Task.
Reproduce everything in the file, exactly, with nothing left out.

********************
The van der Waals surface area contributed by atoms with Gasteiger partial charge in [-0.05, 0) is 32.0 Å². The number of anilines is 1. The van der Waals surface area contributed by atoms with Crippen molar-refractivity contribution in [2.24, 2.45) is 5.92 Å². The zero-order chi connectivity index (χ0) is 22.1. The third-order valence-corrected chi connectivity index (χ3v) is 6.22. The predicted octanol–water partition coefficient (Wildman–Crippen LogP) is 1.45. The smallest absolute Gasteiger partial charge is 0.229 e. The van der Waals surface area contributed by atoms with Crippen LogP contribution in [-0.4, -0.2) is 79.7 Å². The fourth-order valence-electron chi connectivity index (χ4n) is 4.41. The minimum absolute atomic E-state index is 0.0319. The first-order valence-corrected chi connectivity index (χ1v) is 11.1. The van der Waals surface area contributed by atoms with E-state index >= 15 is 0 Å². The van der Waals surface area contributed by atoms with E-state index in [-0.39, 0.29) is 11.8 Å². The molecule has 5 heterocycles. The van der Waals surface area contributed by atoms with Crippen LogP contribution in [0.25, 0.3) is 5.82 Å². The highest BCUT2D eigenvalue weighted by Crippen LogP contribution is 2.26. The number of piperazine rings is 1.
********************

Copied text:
The van der Waals surface area contributed by atoms with Gasteiger partial charge in [-0.05, 0) is 32.0 Å². The number of anilines is 1. The van der Waals surface area contributed by atoms with Crippen molar-refractivity contribution in [2.24, 2.45) is 5.92 Å². The zero-order chi connectivity index (χ0) is 22.1. The third-order valence-corrected chi connectivity index (χ3v) is 6.22. The predicted octanol–water partition coefficient (Wildman–Crippen LogP) is 1.45. The smallest absolute Gasteiger partial charge is 0.229 e. The van der Waals surface area contributed by atoms with Crippen LogP contribution in [-0.4, -0.2) is 79.7 Å². The fourth-order valence-electron chi connectivity index (χ4n) is 4.41. The minimum absolute atomic E-state index is 0.0319. The first-order valence-corrected chi connectivity index (χ1v) is 11.1. The van der Waals surface area contributed by atoms with E-state index >= 15 is 0 Å². The van der Waals surface area contributed by atoms with E-state index in [-0.39, 0.29) is 11.8 Å². The molecule has 5 heterocycles. The van der Waals surface area contributed by atoms with Crippen LogP contribution in [0.25, 0.3) is 5.82 Å². The highest BCUT2D eigenvalue weighted by Crippen LogP contribution is 2.26. The number of piperazine rings is 1.